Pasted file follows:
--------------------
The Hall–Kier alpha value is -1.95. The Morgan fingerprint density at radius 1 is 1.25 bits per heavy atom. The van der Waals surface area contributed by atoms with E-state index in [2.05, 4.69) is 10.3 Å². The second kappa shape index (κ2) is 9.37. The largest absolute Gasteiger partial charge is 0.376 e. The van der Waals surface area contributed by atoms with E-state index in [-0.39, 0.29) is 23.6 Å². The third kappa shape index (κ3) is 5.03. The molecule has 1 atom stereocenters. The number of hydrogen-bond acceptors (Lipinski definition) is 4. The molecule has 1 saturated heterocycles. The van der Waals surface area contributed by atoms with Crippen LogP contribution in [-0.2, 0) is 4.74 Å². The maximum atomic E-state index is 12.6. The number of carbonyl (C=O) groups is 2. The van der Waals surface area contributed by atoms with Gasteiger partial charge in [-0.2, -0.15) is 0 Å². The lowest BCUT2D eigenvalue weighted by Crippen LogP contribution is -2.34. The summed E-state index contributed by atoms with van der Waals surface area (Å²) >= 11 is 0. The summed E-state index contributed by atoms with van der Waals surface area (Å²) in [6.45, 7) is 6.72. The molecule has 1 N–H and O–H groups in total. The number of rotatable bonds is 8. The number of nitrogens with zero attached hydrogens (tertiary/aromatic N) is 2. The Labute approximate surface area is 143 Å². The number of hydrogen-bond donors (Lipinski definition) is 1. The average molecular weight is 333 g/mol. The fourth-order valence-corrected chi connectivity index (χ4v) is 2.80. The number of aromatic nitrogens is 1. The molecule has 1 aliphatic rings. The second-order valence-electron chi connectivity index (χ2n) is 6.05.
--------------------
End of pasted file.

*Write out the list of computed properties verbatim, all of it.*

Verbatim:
The Hall–Kier alpha value is -1.95. The Morgan fingerprint density at radius 1 is 1.25 bits per heavy atom. The van der Waals surface area contributed by atoms with E-state index in [2.05, 4.69) is 10.3 Å². The second kappa shape index (κ2) is 9.37. The largest absolute Gasteiger partial charge is 0.376 e. The van der Waals surface area contributed by atoms with E-state index in [-0.39, 0.29) is 23.6 Å². The third kappa shape index (κ3) is 5.03. The molecule has 1 atom stereocenters. The number of hydrogen-bond acceptors (Lipinski definition) is 4. The molecule has 1 saturated heterocycles. The van der Waals surface area contributed by atoms with Crippen LogP contribution in [-0.2, 0) is 4.74 Å². The maximum atomic E-state index is 12.6. The number of carbonyl (C=O) groups is 2. The van der Waals surface area contributed by atoms with Gasteiger partial charge in [-0.2, -0.15) is 0 Å². The lowest BCUT2D eigenvalue weighted by Crippen LogP contribution is -2.34. The summed E-state index contributed by atoms with van der Waals surface area (Å²) >= 11 is 0. The summed E-state index contributed by atoms with van der Waals surface area (Å²) in [6.45, 7) is 6.72. The molecule has 1 N–H and O–H groups in total. The number of rotatable bonds is 8. The number of nitrogens with zero attached hydrogens (tertiary/aromatic N) is 2. The Labute approximate surface area is 143 Å². The number of hydrogen-bond donors (Lipinski definition) is 1. The average molecular weight is 333 g/mol. The fourth-order valence-corrected chi connectivity index (χ4v) is 2.80. The number of aromatic nitrogens is 1. The molecule has 1 aliphatic rings. The second-order valence-electron chi connectivity index (χ2n) is 6.05.